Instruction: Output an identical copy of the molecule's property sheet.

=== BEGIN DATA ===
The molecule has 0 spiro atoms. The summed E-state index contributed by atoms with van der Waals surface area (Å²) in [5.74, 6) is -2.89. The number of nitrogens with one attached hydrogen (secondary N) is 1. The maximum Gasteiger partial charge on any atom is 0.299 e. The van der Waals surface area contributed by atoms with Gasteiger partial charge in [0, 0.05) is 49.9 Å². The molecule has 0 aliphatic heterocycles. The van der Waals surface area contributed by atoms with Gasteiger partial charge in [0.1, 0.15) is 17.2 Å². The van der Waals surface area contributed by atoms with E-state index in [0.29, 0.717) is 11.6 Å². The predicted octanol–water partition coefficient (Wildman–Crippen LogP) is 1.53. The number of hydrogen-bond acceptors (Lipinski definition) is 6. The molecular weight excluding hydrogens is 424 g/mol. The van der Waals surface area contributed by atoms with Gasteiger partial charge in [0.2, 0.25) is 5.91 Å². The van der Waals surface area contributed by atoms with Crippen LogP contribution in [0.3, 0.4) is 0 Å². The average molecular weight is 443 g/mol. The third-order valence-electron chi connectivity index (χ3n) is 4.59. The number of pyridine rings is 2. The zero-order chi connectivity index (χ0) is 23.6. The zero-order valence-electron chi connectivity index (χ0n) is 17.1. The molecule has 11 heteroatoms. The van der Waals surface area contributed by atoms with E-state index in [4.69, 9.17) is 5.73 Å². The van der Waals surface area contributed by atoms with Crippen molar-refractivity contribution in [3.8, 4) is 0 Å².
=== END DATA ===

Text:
The molecule has 0 spiro atoms. The summed E-state index contributed by atoms with van der Waals surface area (Å²) in [5.74, 6) is -2.89. The number of nitrogens with one attached hydrogen (secondary N) is 1. The maximum Gasteiger partial charge on any atom is 0.299 e. The van der Waals surface area contributed by atoms with Gasteiger partial charge in [0, 0.05) is 49.9 Å². The molecule has 0 aliphatic heterocycles. The van der Waals surface area contributed by atoms with Gasteiger partial charge in [0.1, 0.15) is 17.2 Å². The van der Waals surface area contributed by atoms with E-state index in [0.29, 0.717) is 11.6 Å². The predicted octanol–water partition coefficient (Wildman–Crippen LogP) is 1.53. The number of hydrogen-bond acceptors (Lipinski definition) is 6. The molecular weight excluding hydrogens is 424 g/mol. The van der Waals surface area contributed by atoms with Gasteiger partial charge in [0.2, 0.25) is 5.91 Å². The van der Waals surface area contributed by atoms with Crippen LogP contribution in [0.3, 0.4) is 0 Å². The average molecular weight is 443 g/mol. The third-order valence-electron chi connectivity index (χ3n) is 4.59. The number of pyridine rings is 2. The zero-order chi connectivity index (χ0) is 23.6. The zero-order valence-electron chi connectivity index (χ0n) is 17.1. The molecule has 11 heteroatoms. The van der Waals surface area contributed by atoms with E-state index in [4.69, 9.17) is 5.73 Å². The van der Waals surface area contributed by atoms with Crippen molar-refractivity contribution in [3.8, 4) is 0 Å².